This research aims to investigate whether it might be possible to formulate a new 'road map' for development policy making and one which will improve management of the input-to-impact (output-to-purpose) chain of causality, especially in post-conflict environments.
Systems thinking, which treats public services as complex adaptive systems, offers an alternative route to developing solutions and increasing system performance. Systems ideas have developed over the last half century, beginning with operational research, cybernetics and general systems theory. It is holistic and deals with complexity by increasing the level of abstraction, rather than seeking to divide the problem into manageable, but separate, elements.
The research will have particular significance in environments where DfID and partners are engaged in complex conflict mitigation or post-conflict reconstruction programmes. We propose to focus in particular on the cases of Bosnia-Herzegovina, Serbia-Montenegro, East Timor, Sri Lanka, Bangladesh, Afghanistan, Madagascar, Senegal, and the Sudan. We will also consider Northern Ireland. Lead Reseacher and grant applicant is Peter Reed at Bannock Consulting.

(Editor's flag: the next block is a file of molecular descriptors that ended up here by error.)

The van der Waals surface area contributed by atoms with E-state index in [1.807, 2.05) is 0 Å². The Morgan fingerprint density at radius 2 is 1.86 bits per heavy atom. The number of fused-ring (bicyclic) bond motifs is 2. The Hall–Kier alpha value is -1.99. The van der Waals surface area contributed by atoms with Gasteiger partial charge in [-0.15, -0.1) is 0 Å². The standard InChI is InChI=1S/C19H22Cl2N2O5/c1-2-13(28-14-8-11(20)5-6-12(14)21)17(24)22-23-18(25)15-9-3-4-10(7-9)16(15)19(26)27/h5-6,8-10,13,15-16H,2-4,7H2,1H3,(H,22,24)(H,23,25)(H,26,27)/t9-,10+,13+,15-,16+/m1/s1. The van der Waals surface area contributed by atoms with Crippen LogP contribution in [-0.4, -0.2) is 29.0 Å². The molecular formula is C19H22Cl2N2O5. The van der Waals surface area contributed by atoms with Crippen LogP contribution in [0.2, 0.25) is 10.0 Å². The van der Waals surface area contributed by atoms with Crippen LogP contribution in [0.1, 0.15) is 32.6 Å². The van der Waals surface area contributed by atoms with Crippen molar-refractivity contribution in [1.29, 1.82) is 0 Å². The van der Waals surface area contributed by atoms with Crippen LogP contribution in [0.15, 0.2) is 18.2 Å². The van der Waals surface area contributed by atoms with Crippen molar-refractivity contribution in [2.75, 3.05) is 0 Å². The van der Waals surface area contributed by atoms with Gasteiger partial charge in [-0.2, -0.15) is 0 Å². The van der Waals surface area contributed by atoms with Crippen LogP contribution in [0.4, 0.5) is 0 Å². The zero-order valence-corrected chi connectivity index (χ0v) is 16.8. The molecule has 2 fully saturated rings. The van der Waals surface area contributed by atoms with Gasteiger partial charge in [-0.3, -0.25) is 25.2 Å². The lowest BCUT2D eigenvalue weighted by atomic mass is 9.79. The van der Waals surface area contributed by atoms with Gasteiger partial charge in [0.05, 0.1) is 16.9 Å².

We will attempt to develop a metric or gauge for assessing the degree of complexity in a given arena. Systems dynamics may also be important in the transition from conflict to post-conflict situations. These are the high level interactions that operate over time to create situations and force strategy to 'emerge' regardless of planning. Case studies will be selected to provide insight into the issues of assessing complexity and the degree to which a systemic approach could possibly have generated a different policy approach. We will depend to a large degree on qualitative data (though supported by quantitative wherever possible or appropriate). In workshops with stakeholders during our field trips we will test the acceptability of the Outcome Mapping methodology that has been researched and published by the International Development Research Centre (IDRC) in Canada.
Partners besides Bannock: Demos, a British policy consultancy that works with companies, NGOs, schools and professional bodies, and The United Nations Economic Commission for Africa (UNECA), which will not be financed by this project but will collaborate in the research.